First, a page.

Gigabit Ethernet Toolbox

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By Michael Scott
General Manager
Adoption of emerging technologies in today’s construction industry -- from the latest CAD and 3D modeling and printing platforms to the proliferation of always-on mobile devices and cloud-based services -- has vastly improved the pace, quality and volume of information that’s shared and processed throughout the life of a construction project. 
However, many firms in the construction, engineering and architectural sectors find themselves facing challenges with the performance of their existing communications networks. As they move to adopt and accommodate the bandwidth-intensive technologies that will help improve the value proposition for their customers, they are discovering that a slow communications network affects productivity for both employees and customers.
As technology innovation such as fiber-only Ethernet solutions up to 100 Gbps are becoming more affordable, many firms in the construction ecosystem are discovering that it is possible to expand their network to accommodate their increasingly digital toolbox and better serve their clients.
One of the key factors in a successful project has always been collaboration with the customer throughout the project — from the initial inception throughout change orders to the completion stage. Smartphones, tablets and laptops mean employees now can work remotely more efficiently with projects that are increasingly becoming "paperless." However, technology enabling tight collaboration requires sufficient bandwidth. 
Many firms routinely transfer large AutoCAD files back and forth to clients, vendors and subcontractors to confirm design changes. These files can reach several hundreds of megabytes in size.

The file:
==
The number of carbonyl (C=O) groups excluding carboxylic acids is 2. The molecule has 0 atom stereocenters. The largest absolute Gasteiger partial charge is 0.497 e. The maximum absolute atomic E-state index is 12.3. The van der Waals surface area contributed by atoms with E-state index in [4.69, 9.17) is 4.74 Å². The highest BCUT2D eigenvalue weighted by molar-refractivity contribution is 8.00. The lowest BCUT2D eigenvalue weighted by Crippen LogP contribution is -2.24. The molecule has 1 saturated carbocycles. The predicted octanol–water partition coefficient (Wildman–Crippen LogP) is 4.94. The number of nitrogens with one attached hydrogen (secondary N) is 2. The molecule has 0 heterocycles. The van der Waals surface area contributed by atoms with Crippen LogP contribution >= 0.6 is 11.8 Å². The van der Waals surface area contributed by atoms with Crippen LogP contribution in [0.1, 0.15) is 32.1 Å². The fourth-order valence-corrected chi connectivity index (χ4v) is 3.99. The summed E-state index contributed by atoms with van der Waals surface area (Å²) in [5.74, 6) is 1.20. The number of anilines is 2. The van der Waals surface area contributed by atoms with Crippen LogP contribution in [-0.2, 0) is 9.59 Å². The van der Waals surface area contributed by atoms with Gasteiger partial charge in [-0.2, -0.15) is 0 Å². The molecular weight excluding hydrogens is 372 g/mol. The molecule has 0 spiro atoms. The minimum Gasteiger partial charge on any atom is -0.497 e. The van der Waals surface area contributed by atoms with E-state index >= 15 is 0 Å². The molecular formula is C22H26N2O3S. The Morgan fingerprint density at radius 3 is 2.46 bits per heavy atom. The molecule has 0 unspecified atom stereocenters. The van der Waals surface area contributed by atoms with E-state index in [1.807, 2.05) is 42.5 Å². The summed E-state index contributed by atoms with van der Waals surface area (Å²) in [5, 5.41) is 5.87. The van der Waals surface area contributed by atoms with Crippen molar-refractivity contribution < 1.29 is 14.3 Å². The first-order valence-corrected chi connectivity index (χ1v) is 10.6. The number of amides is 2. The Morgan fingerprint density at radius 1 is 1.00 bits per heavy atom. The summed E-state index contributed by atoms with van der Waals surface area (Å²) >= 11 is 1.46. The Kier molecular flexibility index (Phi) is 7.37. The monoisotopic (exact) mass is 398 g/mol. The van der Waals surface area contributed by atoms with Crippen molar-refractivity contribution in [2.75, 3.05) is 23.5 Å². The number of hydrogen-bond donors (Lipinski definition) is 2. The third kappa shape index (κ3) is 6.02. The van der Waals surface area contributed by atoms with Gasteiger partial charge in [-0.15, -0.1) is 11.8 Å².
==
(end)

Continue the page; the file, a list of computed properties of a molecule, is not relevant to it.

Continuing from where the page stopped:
Additionally, many companies also have remote and regional offices, or possibly a co-location facility at a remote location, to ensure continuity of operations and backup of critical data. Transferring data between multiple company locations places demands on their network as well. 
While higher speed bandwidth is critical for daily operations, price is typically a consideration as well.
Super-fast networks do not have to be super expensive.
Teams should conduct a series of meetings to determine each construction or engineering firm’s unique requirements. It is important to define the primary factors behind the decision to consider switching to a faster network. Other questions that need to be answered are what geographical locations will be included, future expansion plans and the budget.
For example, an engineering firm may find that expanding network capacity with a point-to-multipoint Ethernet solution between a main office, a satellite office and a co-location facility can not only provided faster speeds, but  may cost approximately 30 to 50 percent lower than business connectivity services such as transmitting data via T1 and T3 lines through major telecom providers. 
Ethernet protocol uses packet switching formats to efficiently move data across networks. For example, metro Ethernet solutions delivered over fiber range in speeds from 10 Mb/s to 100 Gb/s, compared to T1 lines, which run at a fixed speed of 1.5 Mb/s and T3 lines that reach data transfer speeds of about 45 Mb/s. Point-to-multipoint metro Ethernet configurations can also easily scale to match a firm’s requirements.
Greater bandwidth enables construction professionals to upload and download CAD files, digital images and other documents to and from headquarters, customer sites, and vendors much quicker. 
Today’s reality is that performance of a company’s communications network helps or hinders employees and customers. 
The demands of new and advanced applications and tools means companies in the construction field are looking for ways to optimize their network. For today’s firms that look to increase collaboration through technology innovation to deliver the value customers want, gigabit speed Ethernet network solutions offer performance that supports greater productivity at pricing that can be affordable.

Michael Scott is general manager at Wolfe. For more information, please email or visit:

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